To achieve BYU’s version of tenure (i.e., to not get fired after 6 years), all professors in RelEd are now required to produce nearly as much “Gospel Scholarship” as they do (actual) scholarship–more, if they choose. RelEd requires 5 publications for “tenure”, at least 2 of which must be “Gospel Scholarship.” (Were he in RelEd, John Gee could have used his book for promotion!) This means that Esplin, who serves at the pleasure of the Dean and sits on the Correlation Committee that oversees all Church publications, has a heavy and singular hand in deciding who gets promoted, practically speaking. This is probably unprecedented in the academy, or very nearly so–that a dean and his appointee quite literally control virtually all of the venues of publication that are required for tenure in their own institutions (especially when one considers that even the Journal of Book of Mormon Studies is directed by a junior faculty member, who needs his dean’s approval for advancement). Let that sink in for a second. Imagine if you had had friction, or disagreements with them of any kind, or if they were holding grudges since you were hired over their objections or in place of their favorite candidate. They could see to your firing without actually having to pull the trigger. And this is to say nothing of what this circular system does to the quality of the publications. For that, we need look no further than John Gee’s latest travesty. There is a reason the academy has standards that try to avoid the exact kinds of structures erected in this closed system at BYU.

If I were a BYU administrator, and I cared about the reputation and accreditation of BYU, the publication of Gee’s trainwreck would be a clear signal that it is time for Esplin, and probably Judd, to return to the faculty ranks. There’s a lot at stake, and these men seem not to understand just how much nor how complicit they are in it. As long as BYU Religious Education continues to turn its nose up at robust scholarly processes, real peer review, and basic academic standards, it will continue to produce dreck like this that hurts individuals and the church. It calls into question the viability of Religious Education at BYU. And it will continue to call into question the extent to which BYU is deserving of the accreditation it enjoys as an institution of higher learning with a high emphasis on research.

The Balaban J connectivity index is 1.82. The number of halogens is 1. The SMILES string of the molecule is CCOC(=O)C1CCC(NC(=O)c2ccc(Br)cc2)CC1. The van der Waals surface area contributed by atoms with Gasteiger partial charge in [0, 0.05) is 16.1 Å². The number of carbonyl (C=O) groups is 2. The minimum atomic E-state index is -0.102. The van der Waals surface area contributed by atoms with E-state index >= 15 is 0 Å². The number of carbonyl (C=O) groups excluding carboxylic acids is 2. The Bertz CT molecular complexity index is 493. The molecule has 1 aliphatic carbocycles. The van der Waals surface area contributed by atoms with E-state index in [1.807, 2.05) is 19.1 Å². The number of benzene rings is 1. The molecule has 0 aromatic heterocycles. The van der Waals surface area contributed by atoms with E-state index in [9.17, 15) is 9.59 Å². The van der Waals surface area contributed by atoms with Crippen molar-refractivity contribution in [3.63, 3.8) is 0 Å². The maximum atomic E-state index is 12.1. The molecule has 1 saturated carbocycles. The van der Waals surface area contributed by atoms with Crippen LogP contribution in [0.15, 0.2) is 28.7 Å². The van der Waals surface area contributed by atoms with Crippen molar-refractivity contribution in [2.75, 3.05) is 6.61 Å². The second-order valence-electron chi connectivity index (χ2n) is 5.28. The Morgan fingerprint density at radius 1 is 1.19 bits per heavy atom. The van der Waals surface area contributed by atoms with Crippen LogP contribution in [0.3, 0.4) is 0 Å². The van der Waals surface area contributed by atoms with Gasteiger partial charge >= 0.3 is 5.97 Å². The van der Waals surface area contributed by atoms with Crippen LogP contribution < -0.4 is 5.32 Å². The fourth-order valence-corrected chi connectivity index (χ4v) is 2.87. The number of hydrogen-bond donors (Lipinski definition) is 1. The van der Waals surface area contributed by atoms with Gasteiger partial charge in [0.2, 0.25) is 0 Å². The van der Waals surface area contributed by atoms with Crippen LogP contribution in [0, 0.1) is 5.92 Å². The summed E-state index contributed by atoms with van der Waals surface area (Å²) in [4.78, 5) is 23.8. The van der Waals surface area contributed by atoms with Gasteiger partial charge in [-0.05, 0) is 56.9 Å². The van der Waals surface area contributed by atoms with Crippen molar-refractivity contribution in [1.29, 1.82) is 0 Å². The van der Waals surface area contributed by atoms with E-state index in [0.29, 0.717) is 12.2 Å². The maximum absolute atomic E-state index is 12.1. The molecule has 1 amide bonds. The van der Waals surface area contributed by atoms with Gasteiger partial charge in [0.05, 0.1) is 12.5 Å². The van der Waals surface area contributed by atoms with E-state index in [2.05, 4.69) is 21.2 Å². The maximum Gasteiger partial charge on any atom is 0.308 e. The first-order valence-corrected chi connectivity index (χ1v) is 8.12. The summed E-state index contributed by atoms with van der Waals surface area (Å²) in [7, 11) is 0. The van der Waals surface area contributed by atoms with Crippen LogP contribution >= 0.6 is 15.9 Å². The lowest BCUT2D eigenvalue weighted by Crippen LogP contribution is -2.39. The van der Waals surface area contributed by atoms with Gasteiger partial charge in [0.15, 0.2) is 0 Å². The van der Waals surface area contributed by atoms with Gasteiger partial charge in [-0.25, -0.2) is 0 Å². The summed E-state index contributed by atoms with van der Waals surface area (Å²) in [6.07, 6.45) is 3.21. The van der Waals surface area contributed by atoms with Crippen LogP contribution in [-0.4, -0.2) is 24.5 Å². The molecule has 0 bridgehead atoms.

ERRATUM: Quinten Sorenson notes, in the comments, that Esplin does have publications outside BYU, including a book from University of Illinois Press (which has a close relationship with BYU and publishes the Journal of Book of Mormon Studies), and a few articles in non-LDS venues. As I say in the comments, even though this is a fairly thin record still for a full professor at an R2 university, it’s all the more reason he should have known better when it comes to Gee.

*For reasons unclear to me, BYU does not call Religious Education a “College”, as it does the other units with deans at the university. It may be related to the fact that it doesn’t grant degrees, but there may be other reasons related to accreditation. Ancient Scripture and Church History and Doctrine, however, are called “Departments.”

**BYU doesn’t have tenure; it has instead a thing called “Continuing Faculty Status”, which allows professors of all statuses to be fired at any time, usually if they have run afoul of honor code or ecclesiastical endorsement. 

Alonzo Gaskill and BYU: In the Headlines Again

Last week an article appeared that claimed Alonzo Gaskill, (full) Professor of Church History and Doctrine at Brigham Young University (Provo) had repeatedly plagiarized from other publications in his books. Although it does seem that the document underlying the articles, which isn’t even a comprehensive survey of the evidence, reveals a repeated and willful pattern of plagiarism, this post is not about plagiarism. Instead, my purpose is to address an underlying issue: Gaskill’s claims regarding his academic credentials.